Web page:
Did you know that in a juvenile delinquency court case the juvenile may be placed in the custody of a county’s child welfare department (usually a department of social services (DSS))? A DSS placement through a delinquency action may happen in one of three ways:
- a nonsecure custody order (G.S. 7B-1902 through -1907),
- a dispositional order after the juvenile has been adjudicated delinquent (G.S. 7B-2506(1)c.), and/or
- an order appointing DSS as the juvenile’s guardian of the person (G.S. 7B-2001).
With each of these types of delinquency orders, there is not an allegation, substantiation, or adjudication that the juvenile is abused, neglected, or dependent (see my last blog post, here, discussing delinquency as it relates to abuse, neglect, or dependency). Instead, the juvenile’s court involvement is a result of his or her alleged acts of delinquency rather than circumstances created by a parent, guardian, custodian, or caretaker. Each of these three custody orders is a type of delinquency order and not an order related to a juvenile’s abuse, neglect, or dependency. However, at times, as a result of the order placing the juvenile in DSS custody, pieces of abuse, neglect, and dependency law apply in the delinquency case.
The legal implications of placing a juvenile into DSS custody and resulting foster care as part of a delinquency matter are complex – so complex, that a blog post will not do. Instead, my colleague, Jacquelyn (Jacqui) Greene and I wrote a new extensive juvenile law bulletin discussing these orders and the issues that arise with each type of order. You can access the bulletin, Delinquency and DSS Custody without Abuse, Neglect, or Dependency: How Does that Work? here.
So many questions to answer…
If you didn’t know DSS custody could happen through a delinquency order, this bulletin is for you. This bulletin is also for you if you did know but had questions like
- What does it mean for parents’ constitutional rights to care, custody, and control of their child?
- Does custody mean physical custody, legal custody, or both?
- When, if ever, does a parent attorney get appointed?
- Is the juvenile represented by the juvenile defender or the guardian ad litem program?
- Is DSS entitled to receive notice before and have an opportunity to participate in a hearing in a delinquency matter that may result in an order that places the juvenile in DSS custody?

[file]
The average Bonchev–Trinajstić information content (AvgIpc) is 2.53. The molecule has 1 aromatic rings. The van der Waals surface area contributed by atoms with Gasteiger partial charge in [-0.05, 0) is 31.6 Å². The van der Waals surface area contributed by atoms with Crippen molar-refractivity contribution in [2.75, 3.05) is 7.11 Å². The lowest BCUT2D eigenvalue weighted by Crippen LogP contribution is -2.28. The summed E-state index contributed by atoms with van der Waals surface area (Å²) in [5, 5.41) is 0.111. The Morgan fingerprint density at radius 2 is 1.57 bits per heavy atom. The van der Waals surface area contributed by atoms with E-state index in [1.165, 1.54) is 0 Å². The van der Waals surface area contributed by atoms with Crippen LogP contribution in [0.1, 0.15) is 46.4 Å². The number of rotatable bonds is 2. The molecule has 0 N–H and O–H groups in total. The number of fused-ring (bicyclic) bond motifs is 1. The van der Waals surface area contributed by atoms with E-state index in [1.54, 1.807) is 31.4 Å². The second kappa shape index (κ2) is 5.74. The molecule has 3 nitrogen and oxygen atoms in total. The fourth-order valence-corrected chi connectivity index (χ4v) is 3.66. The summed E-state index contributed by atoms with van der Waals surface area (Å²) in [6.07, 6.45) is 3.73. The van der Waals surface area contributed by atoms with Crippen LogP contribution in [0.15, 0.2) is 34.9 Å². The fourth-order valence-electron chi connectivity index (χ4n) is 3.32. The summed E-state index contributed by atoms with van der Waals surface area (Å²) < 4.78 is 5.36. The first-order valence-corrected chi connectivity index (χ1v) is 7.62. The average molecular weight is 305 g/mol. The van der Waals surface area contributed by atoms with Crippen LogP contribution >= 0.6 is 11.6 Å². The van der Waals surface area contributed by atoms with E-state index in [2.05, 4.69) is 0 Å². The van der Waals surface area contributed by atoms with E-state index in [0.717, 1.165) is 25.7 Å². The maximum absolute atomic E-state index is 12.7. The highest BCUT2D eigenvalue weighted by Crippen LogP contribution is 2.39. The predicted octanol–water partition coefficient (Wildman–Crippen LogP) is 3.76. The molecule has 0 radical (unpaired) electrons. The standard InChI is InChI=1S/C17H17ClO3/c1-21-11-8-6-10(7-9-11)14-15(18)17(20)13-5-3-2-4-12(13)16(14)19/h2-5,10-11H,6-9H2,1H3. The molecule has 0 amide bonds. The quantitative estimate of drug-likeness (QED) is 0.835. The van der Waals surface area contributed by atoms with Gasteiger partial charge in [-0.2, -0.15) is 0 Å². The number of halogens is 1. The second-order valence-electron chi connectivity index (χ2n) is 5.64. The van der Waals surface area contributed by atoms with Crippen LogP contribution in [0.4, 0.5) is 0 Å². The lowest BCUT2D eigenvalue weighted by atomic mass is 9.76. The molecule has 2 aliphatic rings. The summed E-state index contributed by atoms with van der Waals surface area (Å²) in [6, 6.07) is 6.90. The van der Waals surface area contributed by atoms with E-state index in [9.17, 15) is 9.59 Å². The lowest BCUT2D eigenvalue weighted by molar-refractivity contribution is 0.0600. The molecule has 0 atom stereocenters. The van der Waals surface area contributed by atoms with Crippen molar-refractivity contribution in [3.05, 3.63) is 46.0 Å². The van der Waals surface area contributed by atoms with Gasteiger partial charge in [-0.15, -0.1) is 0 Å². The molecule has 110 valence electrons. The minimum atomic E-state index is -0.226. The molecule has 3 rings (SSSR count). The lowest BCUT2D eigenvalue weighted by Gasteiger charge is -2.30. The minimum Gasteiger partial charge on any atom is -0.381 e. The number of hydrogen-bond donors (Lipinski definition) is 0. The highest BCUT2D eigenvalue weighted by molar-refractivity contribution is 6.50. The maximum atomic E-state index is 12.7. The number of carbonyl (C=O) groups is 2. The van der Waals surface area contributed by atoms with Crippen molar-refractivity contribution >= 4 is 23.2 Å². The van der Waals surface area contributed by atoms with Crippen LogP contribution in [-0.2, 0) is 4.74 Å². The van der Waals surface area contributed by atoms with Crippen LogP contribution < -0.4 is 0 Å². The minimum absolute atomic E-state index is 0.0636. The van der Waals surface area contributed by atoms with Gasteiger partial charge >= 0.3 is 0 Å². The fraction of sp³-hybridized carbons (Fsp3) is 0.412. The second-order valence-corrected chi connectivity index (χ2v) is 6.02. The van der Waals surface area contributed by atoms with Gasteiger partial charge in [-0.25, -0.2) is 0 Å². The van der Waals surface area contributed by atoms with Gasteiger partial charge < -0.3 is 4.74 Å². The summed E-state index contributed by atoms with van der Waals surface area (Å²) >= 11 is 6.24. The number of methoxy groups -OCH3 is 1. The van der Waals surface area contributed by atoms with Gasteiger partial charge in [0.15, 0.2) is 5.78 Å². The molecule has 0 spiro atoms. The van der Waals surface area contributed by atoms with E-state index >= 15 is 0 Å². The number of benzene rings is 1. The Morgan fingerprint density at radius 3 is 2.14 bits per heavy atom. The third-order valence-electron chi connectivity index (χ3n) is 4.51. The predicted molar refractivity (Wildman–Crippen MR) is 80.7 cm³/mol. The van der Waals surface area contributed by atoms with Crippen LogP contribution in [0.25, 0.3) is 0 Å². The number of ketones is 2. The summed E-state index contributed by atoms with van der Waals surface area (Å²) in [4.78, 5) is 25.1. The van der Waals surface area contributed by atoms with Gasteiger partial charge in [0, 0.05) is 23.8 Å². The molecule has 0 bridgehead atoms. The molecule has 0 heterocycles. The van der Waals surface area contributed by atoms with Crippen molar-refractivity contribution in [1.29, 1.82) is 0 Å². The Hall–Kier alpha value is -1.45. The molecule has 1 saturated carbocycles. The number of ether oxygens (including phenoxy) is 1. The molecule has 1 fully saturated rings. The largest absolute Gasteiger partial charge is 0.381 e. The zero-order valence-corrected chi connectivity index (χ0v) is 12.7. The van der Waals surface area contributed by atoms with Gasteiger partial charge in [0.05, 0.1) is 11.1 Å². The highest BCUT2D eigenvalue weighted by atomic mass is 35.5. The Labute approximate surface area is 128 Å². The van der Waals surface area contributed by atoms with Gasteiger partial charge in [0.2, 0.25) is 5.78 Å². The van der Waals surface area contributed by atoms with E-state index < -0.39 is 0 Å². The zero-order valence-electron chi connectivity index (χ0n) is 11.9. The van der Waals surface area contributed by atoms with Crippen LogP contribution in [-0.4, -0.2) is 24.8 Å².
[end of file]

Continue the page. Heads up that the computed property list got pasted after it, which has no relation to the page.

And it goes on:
- When and what statutes applying to abuse, neglect, or dependency apply in the delinquency action?
- What is required for the placement to be eligible for federal foster care funding?
- Is permanency planning required such that the child’s adoption may become a permanent plan?
- When the Juvenile Justice Reinvestment Act takes effect so that juvenile court jurisdiction includes 16- and 17-year olds and may continue to the youth’s 19th or 20th birthday, can a DSS custody order survive the age of majority?
- Does DSS placement automatically end when the juvenile’s probation terminates?
The answers to some of these and other questions may surprise you. Know that some questions are unresolved in the law but are analyzed in a way that enables the reader to craft a reasoned argument or decision.
Authors’ Suggestions for the Reader
This new juvenile law bulletin is long – 51 pages long. In an effort to be reader-friendly, we’ve organized this bulletin into Six Parts: prevalence of these types of orders, parents’ constitutional rights, nonsecure custody orders, dispositional orders, guardianship orders, and federal foster care financing. The bulletin starts with a Table of Contents (with internal hyperlinks for the online version). Still, we recognize this is a long bulletin that discusses many complicated issues.
Our suggestions are
- Do not sit down and read it straight through because you are likely to miss key points if you do.
- Take it one Part at time. In other words, read one part or section and put it down. Come back to it later and read a new section.
- Take notes, underline, highlight, tab. When an issue arises in your case, come back to the applicable section.
We hope you find this new resource to be helpful.